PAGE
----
Why Should Investors Try CFD Trading?

Published at May 9, 2016, in Features

On account of Australia’s reliance on the world’s second-biggest economy, a hard landing in China could cause a domestic recession according to Oxford Economics. But while rate cuts by the Reserve Bank of Australia and a drop in currency could also encourage a quick recovery, several investors are naturally already choosing to explore alternative financial opportunities.

One of which is Contracts for Difference or CFD trading. In essence, CFDs allow you to open a contract for the difference in price of an asset, from the point of opening to when you close. But why should investors try CFD trading against a backdrop of global financial uncertainty?

CFDs are a leveraged product

Arguably the most advantageous reason to choose CFDs is that they provide a much higher leverage than traditional trading. Although a lot depends on the underlying asset (for example stocks and shares), standard leverage in the CFD market begins as low as a 2 per cent. This means less capital outlay for the investor and greater potential returns.

Many traders are only interested in CFDs as they allow you to take advantage of small price movements with small amounts of money. However, a larger leverage can increase losses, so CFDs require a high level of risk management too.

Global market access and a variety of trading options

With most CFD brokers offering products in all the world’s major financial markets, investors can trade almost any market as long as it’s open.

In addition to global market access from a single platform, a variety of trading options are available too. These include stock, index, treasury, currency, and commodity CFDs. As a result, both stock traders and investors of other financial vehicles can benefit from CFD trading.

No shorting rules or borrowing costs

Investors will know that certain markets have rules that do not allow shorting at certain times. Then again, some markets will require the trader to borrow the instrument before shorting, while others have different margin requirements.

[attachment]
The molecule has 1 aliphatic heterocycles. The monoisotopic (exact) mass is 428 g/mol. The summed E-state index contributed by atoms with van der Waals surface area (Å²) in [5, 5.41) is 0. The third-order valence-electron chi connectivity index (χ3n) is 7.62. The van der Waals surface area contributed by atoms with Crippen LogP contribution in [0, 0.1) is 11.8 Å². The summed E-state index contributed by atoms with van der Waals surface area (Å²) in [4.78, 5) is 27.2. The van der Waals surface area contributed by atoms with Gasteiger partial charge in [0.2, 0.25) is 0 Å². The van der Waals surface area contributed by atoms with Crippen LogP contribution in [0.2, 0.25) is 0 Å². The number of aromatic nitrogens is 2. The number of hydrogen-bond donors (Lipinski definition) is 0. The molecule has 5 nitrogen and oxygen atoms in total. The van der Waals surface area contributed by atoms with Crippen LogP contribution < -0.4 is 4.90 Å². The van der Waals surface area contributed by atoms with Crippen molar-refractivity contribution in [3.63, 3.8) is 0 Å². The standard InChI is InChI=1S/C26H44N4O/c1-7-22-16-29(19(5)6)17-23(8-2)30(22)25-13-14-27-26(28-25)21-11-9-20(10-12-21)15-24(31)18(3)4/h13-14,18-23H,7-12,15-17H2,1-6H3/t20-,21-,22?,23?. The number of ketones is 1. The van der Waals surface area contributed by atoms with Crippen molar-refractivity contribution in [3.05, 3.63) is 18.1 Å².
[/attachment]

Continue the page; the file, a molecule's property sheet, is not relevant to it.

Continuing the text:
But generally speaking, CFD trading involves no rules like this, allowing investors to short an instrument at any time. On top of that, there is no borrowing or shorting costs either, as you don’t actually own the underlying asset.

No trading fees

Rather than charging commissions or fees to enter or exit a trade, several CFD brokers make money by getting investors to pay the spread instead.

Traders must pay the ask price, but to sell/short, must take the bid price. This spread may also be small or large depending on the volatility of the underlying asset, but it is almost always a fixed spread.

No day trading requirements

With some markets, you will need a minimum amount of capital to day trade or only be allowed to make a certain amount of day trades within certain accounts.

However, the same can’t be said with the CFD market, which is not bound by these restrictions or requirements. While minimum deposit amounts do exist, they can often be as little as $1000.

For more information about trading CFDs, read the Australian Securities & Investments Commission’s guide.

S3 Consortium Pty Ltd (CAR No.433913) is a corporate authorised representative of Maven Capital Pty Ltd (AFSL No. 418504). The information contained in this article is general information only. Any advice is general advice only. Neither your personal objectives, financial situation nor needs have been taken into consideration. Accordingly you should consider how appropriate the advice (if any) is to those objectives, financial situation and needs, before acting on the advice.

Conflict of Interest Notice

S3 Consortium Pty Ltd does and seeks to do business with companies featured in its articles. As a result, investors should be aware that the Firm may have a conflict of interest that could affect the objectivity of this article. Investors should consider this article as only a single factor in making any investment decision. The publishers of this article also wish to disclose that they may hold this stock in their portfolios and that any decision to purchase this stock should be done so after the purchaser has made their own inquires as to the validity of any information in this article.

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The information contained in this article is current at the finalised date. The information contained in this article is based on sources reasonably considered to be reliable by S3 Consortium Pty Ltd, and available in the public domain. No “insider information” is ever sourced, disclosed or used by S3 Consortium.

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